The flats were cheap because they needed investors. But investors did not invest. 

“Some of these landlords ended up perhaps financially stretched themselves, found themselves in a less than ideal situation where they don't have the capital to invest in their portfolio,” she says. “Everybody thinks being hard of cash is going to be a short term thing  but it is not.”

Her tone changes, an edge of anger cuts in to her voice as she talks about some of the big owners. “There is a series of  landlords here who have been entirely absent, who have walked away and left people living in these circumstances,” she says.

“These are not all people who thought you were going to be mortgage free eventually, who maybe did not keep a bit of a nest egg  to invest in renewal. People deserve better than to live under these standards.”

Some owners have clearly never even visited Cumbernauld, never mind Millcroft Road. That is because properties in the development are routinely sold at auction to buy-to-let speculators.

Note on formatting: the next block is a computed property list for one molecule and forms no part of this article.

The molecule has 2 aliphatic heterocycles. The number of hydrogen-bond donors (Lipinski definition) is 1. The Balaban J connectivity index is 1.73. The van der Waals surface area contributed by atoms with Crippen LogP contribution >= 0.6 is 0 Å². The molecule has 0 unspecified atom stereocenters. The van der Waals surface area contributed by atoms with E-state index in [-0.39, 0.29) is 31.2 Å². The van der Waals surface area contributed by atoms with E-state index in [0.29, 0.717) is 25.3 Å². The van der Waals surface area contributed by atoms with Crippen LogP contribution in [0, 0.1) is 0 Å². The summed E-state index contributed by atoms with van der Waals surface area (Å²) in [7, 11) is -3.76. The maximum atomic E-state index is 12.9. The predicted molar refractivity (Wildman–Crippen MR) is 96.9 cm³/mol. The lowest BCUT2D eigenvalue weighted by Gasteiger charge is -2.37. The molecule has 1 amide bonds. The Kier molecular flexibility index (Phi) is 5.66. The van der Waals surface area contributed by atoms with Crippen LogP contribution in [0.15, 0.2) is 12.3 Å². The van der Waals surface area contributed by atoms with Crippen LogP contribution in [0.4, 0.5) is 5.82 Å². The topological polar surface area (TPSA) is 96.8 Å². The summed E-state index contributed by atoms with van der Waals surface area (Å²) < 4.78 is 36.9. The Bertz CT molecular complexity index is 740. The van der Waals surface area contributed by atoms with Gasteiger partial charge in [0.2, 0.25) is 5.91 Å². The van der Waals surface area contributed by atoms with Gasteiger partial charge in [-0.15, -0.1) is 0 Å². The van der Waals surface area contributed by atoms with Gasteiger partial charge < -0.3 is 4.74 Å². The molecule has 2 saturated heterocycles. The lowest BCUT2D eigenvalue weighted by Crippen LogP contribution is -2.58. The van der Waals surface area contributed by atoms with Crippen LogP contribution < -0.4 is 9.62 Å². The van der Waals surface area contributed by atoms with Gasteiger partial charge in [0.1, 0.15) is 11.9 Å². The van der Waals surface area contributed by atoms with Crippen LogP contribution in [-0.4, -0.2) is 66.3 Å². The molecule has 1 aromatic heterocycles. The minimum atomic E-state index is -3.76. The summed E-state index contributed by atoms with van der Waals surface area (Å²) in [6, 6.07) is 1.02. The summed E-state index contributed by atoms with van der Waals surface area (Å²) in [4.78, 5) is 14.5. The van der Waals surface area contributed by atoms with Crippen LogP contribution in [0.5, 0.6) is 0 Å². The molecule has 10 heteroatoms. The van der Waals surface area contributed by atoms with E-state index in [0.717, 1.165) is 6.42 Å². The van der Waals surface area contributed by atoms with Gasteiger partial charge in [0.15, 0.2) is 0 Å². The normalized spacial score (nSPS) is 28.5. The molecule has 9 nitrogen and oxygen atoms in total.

The Herald: Cumbernauld's Millcroft Road - what's the next step

There were two for sale late last month - albeit with small print in the particulars stressing that the entire structure is under threat of compulsory purchase.

North Lanarkshire Council, in its formal Statement of Reasons for its CPO, stresses most properties are owned by people who do not live in them. The authority makes clear it believes this model of ownership has contributed to the decline of the development.